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More refugees to be election issue

Published: 8:19AM Tuesday January 29, 2002

Opposition parties have rejected Prime Minister Helen Clark's plans to admit more refugees and are vowing to make it an issue in the 2002 general election.

Amid continuing controversy over neighbouring Australia's treatment of asylum seekers, Clark has floated the idea of lifting the annual quota of 750 refugees that New Zealand accepts under the United Nations-approved programme, if her Labour Party retains power.

The suggestion has led to a claim that too many are already being accepted from unfamiliar cultures.

Clark says in the longer term, she would like to increase the annual quota of 750 refugees if enough funding is available for proper resettlement programmes.

Opposition parties attacked the prospect of a higher refugee quota on Tuesday, citing the costs to New Zealand's health, education and social service systems.

New Zealand First leader Winston Peters, who with his party has consistently opposed immigration programmes, said that he would campaign again on the issue.

And Act Party leader Richard Prebble is calling for a "serious rethink" of the Labour-Alliance government's refugee policy, especially in terms of accepting people from Somalia, whom he says have difficulty settling down.

"These are desert people, and we are taking them into one of the wettest countries on earth," he said.

Prebble wants the whole refugee policy reconsidered.

He says white farmers being driven off their land in Zimbabwe would be better suited to settling down in New Zealand.

Prebble says that New Zealand's government was too hasty in accepting 130 people, mainly Afghans, from the Norwegian freighter Tampa, after the refugees were denied entry last year to Australia.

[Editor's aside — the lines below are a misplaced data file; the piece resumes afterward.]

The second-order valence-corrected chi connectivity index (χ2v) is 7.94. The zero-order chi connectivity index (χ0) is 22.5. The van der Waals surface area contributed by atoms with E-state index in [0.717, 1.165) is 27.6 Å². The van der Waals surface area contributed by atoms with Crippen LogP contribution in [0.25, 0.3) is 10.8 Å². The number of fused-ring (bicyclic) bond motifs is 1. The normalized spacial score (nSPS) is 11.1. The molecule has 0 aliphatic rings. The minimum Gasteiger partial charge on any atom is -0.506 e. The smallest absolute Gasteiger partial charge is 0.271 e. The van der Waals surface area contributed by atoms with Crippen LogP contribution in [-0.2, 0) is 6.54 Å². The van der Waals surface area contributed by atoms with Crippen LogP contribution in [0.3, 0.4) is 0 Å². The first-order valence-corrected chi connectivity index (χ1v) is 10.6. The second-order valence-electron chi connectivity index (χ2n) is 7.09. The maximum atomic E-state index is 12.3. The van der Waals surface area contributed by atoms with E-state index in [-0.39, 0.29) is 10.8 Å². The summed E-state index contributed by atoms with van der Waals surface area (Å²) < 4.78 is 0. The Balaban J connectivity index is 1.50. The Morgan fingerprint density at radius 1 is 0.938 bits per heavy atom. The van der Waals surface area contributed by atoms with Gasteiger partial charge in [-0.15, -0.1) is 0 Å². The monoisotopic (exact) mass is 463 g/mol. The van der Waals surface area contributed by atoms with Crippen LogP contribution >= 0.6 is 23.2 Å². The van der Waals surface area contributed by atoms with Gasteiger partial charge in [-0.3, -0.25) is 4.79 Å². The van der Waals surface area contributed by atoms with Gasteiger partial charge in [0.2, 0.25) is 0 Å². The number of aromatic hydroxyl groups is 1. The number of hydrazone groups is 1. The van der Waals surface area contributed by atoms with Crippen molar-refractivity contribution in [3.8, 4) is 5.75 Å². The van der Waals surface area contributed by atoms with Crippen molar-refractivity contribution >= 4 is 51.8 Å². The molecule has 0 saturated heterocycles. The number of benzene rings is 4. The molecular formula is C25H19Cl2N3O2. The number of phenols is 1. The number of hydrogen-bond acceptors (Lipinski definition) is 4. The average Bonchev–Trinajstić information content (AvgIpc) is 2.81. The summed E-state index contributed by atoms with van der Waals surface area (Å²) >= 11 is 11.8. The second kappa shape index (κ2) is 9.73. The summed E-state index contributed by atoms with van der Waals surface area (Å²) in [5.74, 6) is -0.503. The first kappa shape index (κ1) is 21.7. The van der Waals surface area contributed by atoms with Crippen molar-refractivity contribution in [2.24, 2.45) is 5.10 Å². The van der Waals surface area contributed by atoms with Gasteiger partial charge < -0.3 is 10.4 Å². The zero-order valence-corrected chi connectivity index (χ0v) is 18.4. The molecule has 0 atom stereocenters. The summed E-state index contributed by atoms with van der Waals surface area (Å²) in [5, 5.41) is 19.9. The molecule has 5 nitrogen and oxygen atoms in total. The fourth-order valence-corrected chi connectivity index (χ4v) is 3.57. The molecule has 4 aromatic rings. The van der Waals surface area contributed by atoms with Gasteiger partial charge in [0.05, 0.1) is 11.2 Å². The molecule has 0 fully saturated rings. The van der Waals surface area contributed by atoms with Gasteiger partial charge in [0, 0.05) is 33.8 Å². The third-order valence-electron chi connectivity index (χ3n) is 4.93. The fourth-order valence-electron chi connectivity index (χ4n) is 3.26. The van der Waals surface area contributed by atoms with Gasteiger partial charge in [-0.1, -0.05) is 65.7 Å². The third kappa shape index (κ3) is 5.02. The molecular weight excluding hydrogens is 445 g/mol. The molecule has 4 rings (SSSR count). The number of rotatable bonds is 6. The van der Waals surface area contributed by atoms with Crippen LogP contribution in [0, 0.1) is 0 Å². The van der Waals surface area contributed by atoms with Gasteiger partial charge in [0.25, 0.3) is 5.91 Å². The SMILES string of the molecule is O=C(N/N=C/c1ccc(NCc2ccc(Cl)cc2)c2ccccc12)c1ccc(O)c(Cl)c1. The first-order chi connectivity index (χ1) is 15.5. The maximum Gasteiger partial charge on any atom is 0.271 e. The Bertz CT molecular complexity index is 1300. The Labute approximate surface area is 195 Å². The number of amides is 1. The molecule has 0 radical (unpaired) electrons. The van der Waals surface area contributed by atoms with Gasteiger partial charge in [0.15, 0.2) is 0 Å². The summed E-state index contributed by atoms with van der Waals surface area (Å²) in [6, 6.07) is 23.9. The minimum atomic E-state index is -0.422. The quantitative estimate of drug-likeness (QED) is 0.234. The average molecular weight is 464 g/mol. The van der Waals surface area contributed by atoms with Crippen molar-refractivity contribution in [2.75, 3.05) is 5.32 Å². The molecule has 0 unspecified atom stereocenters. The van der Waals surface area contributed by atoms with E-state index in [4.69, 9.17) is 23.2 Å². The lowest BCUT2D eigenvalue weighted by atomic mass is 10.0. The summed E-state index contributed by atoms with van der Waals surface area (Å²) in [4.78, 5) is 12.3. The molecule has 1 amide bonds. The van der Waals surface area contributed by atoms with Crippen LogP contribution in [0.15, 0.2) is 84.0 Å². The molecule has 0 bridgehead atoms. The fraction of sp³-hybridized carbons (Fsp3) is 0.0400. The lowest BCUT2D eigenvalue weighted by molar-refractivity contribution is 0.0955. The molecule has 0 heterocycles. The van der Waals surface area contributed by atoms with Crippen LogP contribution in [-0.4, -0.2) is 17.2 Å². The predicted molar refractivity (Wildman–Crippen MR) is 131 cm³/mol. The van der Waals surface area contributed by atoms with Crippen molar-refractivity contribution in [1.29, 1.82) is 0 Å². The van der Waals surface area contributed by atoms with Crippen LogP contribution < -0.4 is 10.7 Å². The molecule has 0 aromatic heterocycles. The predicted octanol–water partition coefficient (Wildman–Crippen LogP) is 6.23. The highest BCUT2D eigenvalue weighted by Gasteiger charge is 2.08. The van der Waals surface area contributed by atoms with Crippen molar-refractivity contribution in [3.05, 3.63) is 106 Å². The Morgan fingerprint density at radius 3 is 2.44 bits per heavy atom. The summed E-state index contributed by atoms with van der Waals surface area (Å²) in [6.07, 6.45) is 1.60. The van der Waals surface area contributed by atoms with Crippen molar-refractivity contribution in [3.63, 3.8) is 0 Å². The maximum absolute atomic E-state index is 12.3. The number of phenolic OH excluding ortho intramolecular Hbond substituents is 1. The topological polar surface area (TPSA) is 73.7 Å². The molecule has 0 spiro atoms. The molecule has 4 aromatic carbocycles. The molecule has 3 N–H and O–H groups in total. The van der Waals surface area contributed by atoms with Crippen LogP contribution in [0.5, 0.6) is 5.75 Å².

If their applications to stay in New Zealand had been delayed, they could have been sent home now that the Taliban regime had been defeated in Afghanistan, he says.

National Party immigration spokeswoman Marie Hasler does not reject an increase in refugee numbers outright but is calling for a wide public debate in view of the social, cultural and financial implications.

Clark's party is well ahead of its rivals in opinion polls to win the election due in November.

"I take it as a given that parties of the right, in a hole, will resort to campaigning on race, crime and immigration," Clark told the New Zealand Herald.

She said that she would like to accept more refugees but would not do so until the government had the financial resources to ensure people could be settled properly.

Australia the catalyst for the issue

Asylum seekers are staging hunger strikes at four of Australia's six detention centres, and one group of up to 11 teenagers at the most remote centre in Woomera are threatening mass suicide.

They are protesting at their living conditions and the time it is taking to process refugee claims.

Clark won't comment on the current volatile Australian situation that has thrown up the question of regional refugee resettlement, not wanting to meddle in another country's internal politics.

"It is something we shouldn't rule out... the United Nations is under very serious pressure trying to place many many millions of displaced people and it falls on a relatively small number of countries like New Zealand to help out," she told ONE News.

But Green MP Keith Locke believes we should go a step further and offer to take some of the Woomera detainees off Australia's hands.

Clark says the upper limit for refugees would be a doubling of New Zealand's current quota - and that would be a long way down the track.